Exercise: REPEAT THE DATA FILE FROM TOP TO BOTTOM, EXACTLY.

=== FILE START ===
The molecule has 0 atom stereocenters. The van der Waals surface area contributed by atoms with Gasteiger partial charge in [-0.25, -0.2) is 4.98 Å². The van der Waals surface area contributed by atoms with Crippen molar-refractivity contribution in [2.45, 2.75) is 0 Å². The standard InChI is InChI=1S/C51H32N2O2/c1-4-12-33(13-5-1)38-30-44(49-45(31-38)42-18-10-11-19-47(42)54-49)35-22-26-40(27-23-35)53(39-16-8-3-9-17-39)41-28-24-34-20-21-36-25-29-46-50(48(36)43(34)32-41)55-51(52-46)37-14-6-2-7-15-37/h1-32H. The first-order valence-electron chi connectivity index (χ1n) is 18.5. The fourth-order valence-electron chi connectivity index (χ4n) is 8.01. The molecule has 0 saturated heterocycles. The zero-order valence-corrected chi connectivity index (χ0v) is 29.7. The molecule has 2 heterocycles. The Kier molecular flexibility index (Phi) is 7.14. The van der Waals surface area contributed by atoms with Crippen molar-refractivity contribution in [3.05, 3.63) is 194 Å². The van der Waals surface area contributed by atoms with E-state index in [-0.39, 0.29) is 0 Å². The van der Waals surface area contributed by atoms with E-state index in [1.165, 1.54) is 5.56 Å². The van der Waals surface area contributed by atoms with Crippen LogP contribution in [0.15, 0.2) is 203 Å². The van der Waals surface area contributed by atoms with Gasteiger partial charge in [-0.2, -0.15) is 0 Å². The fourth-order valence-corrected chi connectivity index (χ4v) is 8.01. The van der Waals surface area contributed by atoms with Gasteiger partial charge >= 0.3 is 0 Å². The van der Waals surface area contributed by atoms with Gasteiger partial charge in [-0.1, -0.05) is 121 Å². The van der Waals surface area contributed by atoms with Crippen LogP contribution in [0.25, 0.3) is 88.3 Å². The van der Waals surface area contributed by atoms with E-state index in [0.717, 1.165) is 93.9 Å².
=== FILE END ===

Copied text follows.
The molecule has 0 atom stereocenters. The van der Waals surface area contributed by atoms with Gasteiger partial charge in [-0.25, -0.2) is 4.98 Å². The van der Waals surface area contributed by atoms with Crippen molar-refractivity contribution in [2.45, 2.75) is 0 Å². The standard InChI is InChI=1S/C51H32N2O2/c1-4-12-33(13-5-1)38-30-44(49-45(31-38)42-18-10-11-19-47(42)54-49)35-22-26-40(27-23-35)53(39-16-8-3-9-17-39)41-28-24-34-20-21-36-25-29-46-50(48(36)43(34)32-41)55-51(52-46)37-14-6-2-7-15-37/h1-32H. The first-order valence-electron chi connectivity index (χ1n) is 18.5. The fourth-order valence-electron chi connectivity index (χ4n) is 8.01. The molecule has 0 saturated heterocycles. The zero-order valence-corrected chi connectivity index (χ0v) is 29.7. The molecule has 2 heterocycles. The Kier molecular flexibility index (Phi) is 7.14. The van der Waals surface area contributed by atoms with Crippen molar-refractivity contribution in [3.05, 3.63) is 194 Å². The van der Waals surface area contributed by atoms with E-state index in [-0.39, 0.29) is 0 Å². The van der Waals surface area contributed by atoms with E-state index in [1.165, 1.54) is 5.56 Å². The van der Waals surface area contributed by atoms with Crippen LogP contribution in [0.15, 0.2) is 203 Å². The van der Waals surface area contributed by atoms with Gasteiger partial charge in [-0.2, -0.15) is 0 Å². The fourth-order valence-corrected chi connectivity index (χ4v) is 8.01. The van der Waals surface area contributed by atoms with Gasteiger partial charge >= 0.3 is 0 Å². The van der Waals surface area contributed by atoms with Gasteiger partial charge in [-0.1, -0.05) is 121 Å². The van der Waals surface area contributed by atoms with Crippen LogP contribution in [0.25, 0.3) is 88.3 Å². The van der Waals surface area contributed by atoms with E-state index in [0.717, 1.165) is 93.9 Å².